"Why squander the political capital he has deservedly been garnering from previous good deeds by doing a "drive by" appearance in New Orleans, capped off with a fundraising meet-and-greet in San Francisco later that evening?" asked Powell, who said he voted for Obama. "It just doesn't play well."
The White House has strongly pushed back against the criticism by noting that the Gulf Coast region "has been only one of the most highly visited areas" for senior White House officials and cabinet members, according to White House spokesman Robert Gibbs.
The president was to be accompanied on the trip today by Homeland Security Secretary Janet Napolitano, Housing and Urban Development Secretary Shaun Donovan, and Education Secretary Arne Duncan. The three Cabinet members have all made trips to the region already this year.
In total, members of the president's Cabinet and senior administration officials have made 22 trips to Louisiana in 2009, but just five to Mississippi and four to Alabama.
Mississippi officials estimated at the time Katrina struck that Waveland took a harder hit from the wind and water of Katrina than any other town along the Gulf Coast. Nearly every home and business within a half mile of the coast was dragged away by the force of the storm.
Longo was quick to say his comments about the president skipping his town were not meant as a criticism to the residents and officials of New Orleans, who he has worked with on many issues since the storm, but a plea to have Obama see firsthand what is happening along the Mississippi Gulf Coast.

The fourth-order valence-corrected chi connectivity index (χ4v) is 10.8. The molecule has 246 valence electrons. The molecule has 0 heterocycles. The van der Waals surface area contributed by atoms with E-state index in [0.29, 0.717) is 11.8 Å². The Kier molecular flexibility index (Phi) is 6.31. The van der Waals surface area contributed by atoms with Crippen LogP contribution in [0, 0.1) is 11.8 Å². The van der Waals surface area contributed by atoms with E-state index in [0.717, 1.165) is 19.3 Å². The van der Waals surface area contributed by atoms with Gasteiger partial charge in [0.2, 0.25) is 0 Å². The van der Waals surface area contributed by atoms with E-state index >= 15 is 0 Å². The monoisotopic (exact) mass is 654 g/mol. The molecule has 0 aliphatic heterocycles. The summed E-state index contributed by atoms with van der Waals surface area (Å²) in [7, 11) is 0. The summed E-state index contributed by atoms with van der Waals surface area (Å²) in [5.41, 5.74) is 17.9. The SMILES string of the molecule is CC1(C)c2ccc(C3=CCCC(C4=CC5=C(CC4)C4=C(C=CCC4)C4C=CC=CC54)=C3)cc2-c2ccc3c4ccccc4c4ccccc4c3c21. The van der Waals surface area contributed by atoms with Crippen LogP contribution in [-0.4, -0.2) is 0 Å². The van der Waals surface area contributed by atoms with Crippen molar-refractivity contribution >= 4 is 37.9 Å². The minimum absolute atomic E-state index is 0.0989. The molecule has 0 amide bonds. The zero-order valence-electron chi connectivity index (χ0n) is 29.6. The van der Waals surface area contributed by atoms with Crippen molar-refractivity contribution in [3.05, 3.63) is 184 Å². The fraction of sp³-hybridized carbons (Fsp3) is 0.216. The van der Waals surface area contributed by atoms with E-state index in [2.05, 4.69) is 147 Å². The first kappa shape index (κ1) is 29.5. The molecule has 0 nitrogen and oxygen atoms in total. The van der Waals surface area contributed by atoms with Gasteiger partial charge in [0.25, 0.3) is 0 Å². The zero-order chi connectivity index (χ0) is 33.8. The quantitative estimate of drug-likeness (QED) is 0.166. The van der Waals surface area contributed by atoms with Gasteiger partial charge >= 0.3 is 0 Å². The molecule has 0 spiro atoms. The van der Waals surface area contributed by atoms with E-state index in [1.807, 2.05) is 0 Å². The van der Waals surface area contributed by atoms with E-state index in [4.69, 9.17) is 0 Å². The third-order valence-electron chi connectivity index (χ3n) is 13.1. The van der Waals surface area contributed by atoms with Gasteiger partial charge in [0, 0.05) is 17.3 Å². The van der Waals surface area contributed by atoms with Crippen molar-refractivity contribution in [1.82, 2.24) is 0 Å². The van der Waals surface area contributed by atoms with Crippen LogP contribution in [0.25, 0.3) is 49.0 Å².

"We're not asking him to come here to beat up on him, we're asking him to come and see tax dollars at work," he said.
"I think you can be judged on what you've said you're going to do for New Orleans and for the Gulf or you can be judged on what you've done and what you're continuing to do," Gibbs said Tuesday. "I think as people judge us on the latter, which is what matters to people that live in that region, I think they know the difference."
Before assuming the presidency, Obama made four trips to the region, including a campaign stop at Tulane University in New Orleans last February when he said the Bush administration failed to keep its promises to the people of the region to help them rebuild their communities and their lives.
"When I am president, I will start by restoring that most basic trust -- that your government will do what it takes to keep you safe," he pledged last year.
Gibbs said the president is less concerned about criticism than he is about "making sure that we're doing what has to be done to ensure that the Gulf is rebuilt and revitalized."
"The governor of Louisiana last week was quite complimentary of our efforts in ensuring that that region gets what they need," he said. "And we're immensely proud of that.
The Bush administration's handling of the hurricane and its aftermath still looms large in the region.
The Obama administration has been quick to highlight the work it has done in its first year -- including $2.3 billion in Recovery Act money to fund recovery projects in Louisiana -- to signal a change from the past.
On a visit to Atlanta last month to survey flood damage, Vice President Joe Biden promised an effective and timely government response in contrast to the previous administration's handling of Hurricane Katrina.